Lost wax casting has been around for thousands of years.
About 3500 B.C. the earliest known lost wax casting was produced.
Ironically the process has changed little since.
The artist creates an original sculpture out of various media, including wax, clay, stone, wood or pottery.
The sculpture is coated with a synthetic rubber molding material then cut in half creating a front and back piece for each mold. A plaster outer shell or a (mother mold) is used to provide stability to the rubber mold. Because of the mold, a piece of art can be re-produced many times.
It is the only component in the process that is ever re-used.
The inside of the mold is coated with a layer or two of wax. The halves are then bound together and the hot wax poured inside to complete the wax replica.
The replica is then “chased” to remove any seam lines, pits, bubbles, or other imperfections in the wax without changing the integrity of the artists original texture.
The quality of the finished bronze depends on this step in the process.
This is the process of preparing the wax for the shell material to be applied.
We attach the replica to a wax cup using wax rods (Sprue bars) at strategic places on the replica.
The purpose of this is to allow for air venting, and also to enable the bronze to flow smoothly when poured.
After the sprueing is complete, the wax is dipped in a liquid ceramic material then coated with sand and allowed to dry. This process is repeated several times.
This creates a ceramic shell that can with stand the pressure and extreme temperature associated with the casting of bronze.
The ceramic shell is then placed in a Kiln at a temperature of 900 degrees Fahrenheit. This flash- melts the wax out of the shell, thus the term “lost wax” is applied.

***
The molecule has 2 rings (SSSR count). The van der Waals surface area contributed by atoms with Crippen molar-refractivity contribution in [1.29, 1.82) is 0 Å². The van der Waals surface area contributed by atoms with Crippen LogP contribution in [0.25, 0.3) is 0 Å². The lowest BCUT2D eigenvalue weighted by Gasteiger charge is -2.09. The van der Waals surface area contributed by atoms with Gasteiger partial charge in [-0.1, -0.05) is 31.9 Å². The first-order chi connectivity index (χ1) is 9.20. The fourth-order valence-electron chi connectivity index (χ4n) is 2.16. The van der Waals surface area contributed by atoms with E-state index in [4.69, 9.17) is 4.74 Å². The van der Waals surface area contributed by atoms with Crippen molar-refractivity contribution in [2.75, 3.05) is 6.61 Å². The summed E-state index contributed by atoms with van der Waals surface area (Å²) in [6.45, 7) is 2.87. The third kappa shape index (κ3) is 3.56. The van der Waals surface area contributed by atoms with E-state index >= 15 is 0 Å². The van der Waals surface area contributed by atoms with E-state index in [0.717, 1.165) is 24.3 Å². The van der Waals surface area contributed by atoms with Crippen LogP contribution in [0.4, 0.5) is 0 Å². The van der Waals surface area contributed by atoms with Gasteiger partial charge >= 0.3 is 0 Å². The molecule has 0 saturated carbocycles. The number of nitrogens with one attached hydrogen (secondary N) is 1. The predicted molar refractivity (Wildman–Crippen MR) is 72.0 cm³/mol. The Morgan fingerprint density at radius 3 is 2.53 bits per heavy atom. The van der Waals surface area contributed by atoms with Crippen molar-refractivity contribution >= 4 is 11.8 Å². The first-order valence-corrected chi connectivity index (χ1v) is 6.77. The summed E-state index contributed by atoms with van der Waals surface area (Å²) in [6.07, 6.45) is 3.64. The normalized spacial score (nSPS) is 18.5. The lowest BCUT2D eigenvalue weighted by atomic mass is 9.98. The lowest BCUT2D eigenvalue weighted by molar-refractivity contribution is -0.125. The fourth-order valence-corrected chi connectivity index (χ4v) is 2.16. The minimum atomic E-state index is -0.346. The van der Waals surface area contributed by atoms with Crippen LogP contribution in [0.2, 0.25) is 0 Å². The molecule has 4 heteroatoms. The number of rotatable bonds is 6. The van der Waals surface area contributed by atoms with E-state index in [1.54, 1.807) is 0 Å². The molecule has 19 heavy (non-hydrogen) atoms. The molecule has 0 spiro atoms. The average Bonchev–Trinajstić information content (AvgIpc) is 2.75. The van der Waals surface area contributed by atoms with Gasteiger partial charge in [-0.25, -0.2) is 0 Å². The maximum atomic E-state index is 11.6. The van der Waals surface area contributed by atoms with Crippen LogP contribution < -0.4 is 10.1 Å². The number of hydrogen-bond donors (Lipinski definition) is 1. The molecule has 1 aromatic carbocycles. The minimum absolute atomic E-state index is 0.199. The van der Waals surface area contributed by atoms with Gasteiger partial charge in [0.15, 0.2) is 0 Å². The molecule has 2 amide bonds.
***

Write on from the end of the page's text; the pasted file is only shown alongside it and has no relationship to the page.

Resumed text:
The temperature is then increased to 1200 degrees Fahrenheit which cures the shell. The curing process strengthens the shell so it can withstand the molten bronze being poured into it.
Bronze ingots and scrap are placed in a crucible and heated in a furnace to a temperature of 2100 degrees Fahrenheit.
The molten bronze is then poured into the cured shells and allowed to cool.
Once cooled the ceramic shell is completely broken away using an air hammer and chisel.
The casting is then sandblasted with glass beads or sand to prepare it for metal finishing.
Pieces of a sculpture are then welded together and any imperfections are removed, and the artists original texture is re-created if necessary.
Upon completion the sculpture is then sandblasted in preparation for the patina process.
Depending on the finished effect desired, a torch is used to heat the bronze to necessary temperatures in preparation to apply various chemicals.
The choices are endless, ranging from traditional bronze to full color effects.
Depending on indoor or outdoor placement, there are several ways to seal the color of the patina for years of enjoyment.